Martin Holbraad, Bruce Kapferer and Julia F. Sauma (2019) ‘Introduction: Critical Ruptures’ in Holbraad, M., Kapferer, B. and Sauma, J.F. (eds). 2019. Ruptures: Anthropologies of Discontinuity in Times of Turmoil. London: UCL Press.
The notion that a rupture in the social fabric of our lives can also lead to renewal, is exceptionally helpful when connecting the current turmoil to Well-being. Our sense of Well-being has never been more critical and in need of a ‘laser-like’ focus. Our physical, mental and most likely our spiritual health, demands it!
It may be useful to be clear as to what is meant by “Well-being’. The Health Department for the State of Victoria in Australia, provides this useful definition of ‘Well-being’.
“Wellbeing is not just the absence of disease or illness. It’s a complex combination of a person’s physical, mental, emotional, and social health factors. Well-being is strongly linked to happiness and life satisfaction. In short, wellbeing could be described as how you feel about yourself and your life.”
Department of Health (Victoria State Government). (2020). Wellbeing. Better Health Channel. Melbourne: State of Victoria.
With Well-being covering a “person’s physical, mental, emotional and social health”, there is a compelling case for leaders of organizations, government and non-government alike, to take Well-being seriously. These factors go directly to a person’s sense of job satisfaction, productivity and ability to work collaboratively as part of a team. The age-old saying ‘you can’t give, what you haven’t got’, is particularly pertinent in any discussion on Well-being, particularly for leaders. Well-being is really a case where the leader needs to lead by example. Further testimony to the importance of leaders taking their own Well-being and that of their team seriously, was highlighted in a recent McKinsey report, referencing a McKinsey survey.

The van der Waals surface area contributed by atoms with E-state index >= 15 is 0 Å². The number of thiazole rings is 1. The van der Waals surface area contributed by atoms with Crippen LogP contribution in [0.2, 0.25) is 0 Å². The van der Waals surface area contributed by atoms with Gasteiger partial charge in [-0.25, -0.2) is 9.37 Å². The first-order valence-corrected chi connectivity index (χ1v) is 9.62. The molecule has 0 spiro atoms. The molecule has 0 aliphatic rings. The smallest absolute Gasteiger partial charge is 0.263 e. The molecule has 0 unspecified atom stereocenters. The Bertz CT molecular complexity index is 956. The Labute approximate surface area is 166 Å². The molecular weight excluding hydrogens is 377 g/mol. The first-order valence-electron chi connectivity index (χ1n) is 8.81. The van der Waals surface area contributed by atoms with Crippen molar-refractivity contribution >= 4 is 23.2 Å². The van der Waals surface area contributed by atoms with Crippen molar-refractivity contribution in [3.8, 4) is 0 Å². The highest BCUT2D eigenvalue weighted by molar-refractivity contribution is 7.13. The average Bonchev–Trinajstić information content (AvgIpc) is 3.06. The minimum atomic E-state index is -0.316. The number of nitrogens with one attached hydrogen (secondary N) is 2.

“A (2020) McKinsey survey on employee experience found that taking care of one’s physical and mental health was associated with a 21 percent improvement in work effectiveness, a 46 percent improvement in employee engagement, and a 45 percent improvement in well-being. Organizations that invest in scaling well-being and improving employee experience have seen lower rates of employee turnover, higher ratings on innovation, and even increased Iong-term stock performance. They are also more frequently cited as great places to work.”
Brassey, J., De Smet, A., Kothari, A., Lavoie, J., Mugayar-Baldocchi, M., Zolley, S. (2021). Future Proof: Solving the ‘Adaptability Paradox’ for the Long Term. New York: McKinsey & Company.
Whilst COVID-19 has had many impacts upon our lives, our towns, cities and countries, it has served as a reminder to those things that are important in life.
It makes sense to encourage and even engage in Well-being strategies with your team. Ultimately, when the leader takes the initiative and leads by example, they are also demonstrating their own level of personal leadership, their ability to lead themselves with integrity and purpose. By ‘walking the walk,’ not just ‘talking the talk,’ the leader builds confidence and trust in the team. Psychological safety is also an important part of the Well-being puzzle. The McKinsey report cited above also points out that to be taking care of your Well-being, involves taking care of your “ body, mind and spirit.” The importance of good mental and emotional health was also highlighted by Mark Crowley in his excellent book, ‘Lead From The Heart.’
“Emotions are an innate – and human – quality found in all people. Emotional energy is the true motivation of the human spirit; it’s the force of life. Emotions create action and, with positive emotion, people are virtually limitless in what they can achieve.”
Crowley, Mark. C. (2011). Lead From the Heart (eBook). Bloomington, Indiana: Balboa Press. p14.
It is well known that a person’s mental and emotional health can impact the biochemistry of the body, positively (for example the release of Oxytocin) or negatively (for example the release of large quantities of Cortisol, often found in inflammatory conditions). A Harvard Medical School Special Report found that there is a disturbing similarity and likely link between Depression and ‘Immune-based Inflammation’.
“One interesting development has been the discovery that depression shares many of the same characteristics, risk factors, and symptoms as immune-based inflammatory responses. We know that low mood, appetite loss, sleep disturbances, trouble concentrating, and a lack of energy are clear hallmarks of depression, but these are also signs of inflammation. Many of the same risk factors that make people more vulnerable to depression—like stress, obesity, and eating a highly processed diet—also put them at risk for heart disease and other inflammatory conditions.”
Shmerling (MD), R, H.(Ed). (2020). Fighting Inflammation. Boston, MA: Harvard Health Publishing. p44.